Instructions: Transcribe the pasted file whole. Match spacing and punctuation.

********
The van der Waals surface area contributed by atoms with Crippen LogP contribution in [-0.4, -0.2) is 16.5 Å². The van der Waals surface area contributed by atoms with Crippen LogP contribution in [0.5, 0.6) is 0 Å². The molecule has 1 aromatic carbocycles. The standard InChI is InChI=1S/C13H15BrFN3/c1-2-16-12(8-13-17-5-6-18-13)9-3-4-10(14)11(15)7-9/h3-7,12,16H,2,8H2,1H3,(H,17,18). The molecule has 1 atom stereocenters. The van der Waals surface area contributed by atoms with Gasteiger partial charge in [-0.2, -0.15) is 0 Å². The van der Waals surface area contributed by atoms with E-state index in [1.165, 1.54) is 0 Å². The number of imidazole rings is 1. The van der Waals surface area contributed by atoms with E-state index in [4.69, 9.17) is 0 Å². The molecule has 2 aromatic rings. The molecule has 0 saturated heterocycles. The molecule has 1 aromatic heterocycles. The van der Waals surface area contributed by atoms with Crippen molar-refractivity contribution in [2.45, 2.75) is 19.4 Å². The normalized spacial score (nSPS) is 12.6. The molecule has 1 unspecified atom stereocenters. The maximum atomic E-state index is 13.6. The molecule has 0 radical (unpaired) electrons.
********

The van der Waals surface area contributed by atoms with Crippen LogP contribution in [-0.4, -0.2) is 16.5 Å². The van der Waals surface area contributed by atoms with Crippen LogP contribution in [0.5, 0.6) is 0 Å². The molecule has 1 aromatic carbocycles. The standard InChI is InChI=1S/C13H15BrFN3/c1-2-16-12(8-13-17-5-6-18-13)9-3-4-10(14)11(15)7-9/h3-7,12,16H,2,8H2,1H3,(H,17,18). The molecule has 1 atom stereocenters. The van der Waals surface area contributed by atoms with Gasteiger partial charge in [-0.2, -0.15) is 0 Å². The van der Waals surface area contributed by atoms with E-state index in [1.165, 1.54) is 0 Å². The number of imidazole rings is 1. The van der Waals surface area contributed by atoms with E-state index in [4.69, 9.17) is 0 Å². The molecule has 2 aromatic rings. The molecule has 0 saturated heterocycles. The molecule has 1 aromatic heterocycles. The van der Waals surface area contributed by atoms with Crippen molar-refractivity contribution in [2.45, 2.75) is 19.4 Å². The normalized spacial score (nSPS) is 12.6. The molecule has 1 unspecified atom stereocenters. The maximum atomic E-state index is 13.6. The molecule has 0 radical (unpaired) electrons.